A Georgetown dispatch from colleague Ned Martel follows:
The crowd on the Wisconsin Avenue bridge materialized in minutes, out of nowhere, said police Lt. J.M. Hedgecock.
The British tourists and neighborhood residents with dogs on leashes were peering over the bridge railing, all eyes on a maroon mass of some kind, on the bed of the C&O Canal.
The silhouette looked curious, Hedgecock said. Was it a body lying on its side, wrapped in something like a blanket? The crowd stared as firefighters edged toward the bank of the canal. They prepared prods, tree cutters and ladders as they thought through the options.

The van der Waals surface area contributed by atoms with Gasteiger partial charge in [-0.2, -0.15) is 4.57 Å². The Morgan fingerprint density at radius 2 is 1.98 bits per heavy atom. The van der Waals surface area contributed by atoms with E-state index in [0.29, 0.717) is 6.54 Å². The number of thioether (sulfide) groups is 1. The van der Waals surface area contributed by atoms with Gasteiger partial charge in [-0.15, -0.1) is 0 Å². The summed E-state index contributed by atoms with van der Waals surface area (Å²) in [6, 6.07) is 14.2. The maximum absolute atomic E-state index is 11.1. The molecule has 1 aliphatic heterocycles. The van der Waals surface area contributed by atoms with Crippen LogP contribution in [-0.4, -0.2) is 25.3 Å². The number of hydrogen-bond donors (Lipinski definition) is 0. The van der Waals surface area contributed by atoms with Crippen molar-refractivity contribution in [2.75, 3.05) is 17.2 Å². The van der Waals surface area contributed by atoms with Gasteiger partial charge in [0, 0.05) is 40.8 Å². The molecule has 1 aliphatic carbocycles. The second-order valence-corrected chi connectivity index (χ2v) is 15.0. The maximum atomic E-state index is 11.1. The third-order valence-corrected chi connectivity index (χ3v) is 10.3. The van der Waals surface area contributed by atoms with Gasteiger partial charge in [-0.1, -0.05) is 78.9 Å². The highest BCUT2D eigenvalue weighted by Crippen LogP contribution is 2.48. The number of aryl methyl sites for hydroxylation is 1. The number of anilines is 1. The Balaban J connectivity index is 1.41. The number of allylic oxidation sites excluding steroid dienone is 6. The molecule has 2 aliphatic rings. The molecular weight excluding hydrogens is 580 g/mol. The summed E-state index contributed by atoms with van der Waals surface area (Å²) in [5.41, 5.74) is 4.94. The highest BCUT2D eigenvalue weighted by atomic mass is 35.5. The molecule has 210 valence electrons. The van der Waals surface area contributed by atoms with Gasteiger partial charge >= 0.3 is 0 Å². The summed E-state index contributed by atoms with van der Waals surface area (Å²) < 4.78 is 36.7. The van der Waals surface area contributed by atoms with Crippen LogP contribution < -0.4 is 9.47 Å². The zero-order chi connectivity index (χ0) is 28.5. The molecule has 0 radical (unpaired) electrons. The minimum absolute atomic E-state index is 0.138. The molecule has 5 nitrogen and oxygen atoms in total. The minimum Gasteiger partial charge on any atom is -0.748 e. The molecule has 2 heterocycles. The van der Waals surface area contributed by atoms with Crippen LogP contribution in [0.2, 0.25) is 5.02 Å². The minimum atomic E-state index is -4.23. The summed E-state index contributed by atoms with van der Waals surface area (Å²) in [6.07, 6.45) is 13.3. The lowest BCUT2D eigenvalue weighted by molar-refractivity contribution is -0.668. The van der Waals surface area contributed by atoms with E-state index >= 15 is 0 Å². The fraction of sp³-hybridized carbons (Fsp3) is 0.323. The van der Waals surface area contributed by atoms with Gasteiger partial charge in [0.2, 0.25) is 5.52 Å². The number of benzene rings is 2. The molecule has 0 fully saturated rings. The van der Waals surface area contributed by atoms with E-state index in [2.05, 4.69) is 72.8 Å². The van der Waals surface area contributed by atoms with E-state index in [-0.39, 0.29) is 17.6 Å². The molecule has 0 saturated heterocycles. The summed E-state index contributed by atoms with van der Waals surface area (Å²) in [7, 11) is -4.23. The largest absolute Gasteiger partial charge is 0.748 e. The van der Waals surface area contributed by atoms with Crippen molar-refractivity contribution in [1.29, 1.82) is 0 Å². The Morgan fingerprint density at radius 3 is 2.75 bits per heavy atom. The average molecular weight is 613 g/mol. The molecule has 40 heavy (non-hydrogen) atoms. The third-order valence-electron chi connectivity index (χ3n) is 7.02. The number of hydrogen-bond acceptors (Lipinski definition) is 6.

“On the top, it looks like human hair,” Hedgecock said. There were seven emergency vehicles with lights blaring, blocking all traffic. Young British boys, high school age, were excitedly hypothesizing that the mass could be a bomb.
Finally, a lone firefighter descended to the canal bed. He lifted up the wet blanket and revealed what was underneath: a large orange safety cone.
It was as if a wet blanket fell upon the crowd. A New Zealand TV news crew decamped. The Brits broke into two camps in search of coffee and a warm, dry place. The passerby who alerted police and stood vigil on the bridge expressed relief. “All that ruckus for nothing,” said Ranit Mishori, who tugged on the leash of her dog, Pyke, and headed back home.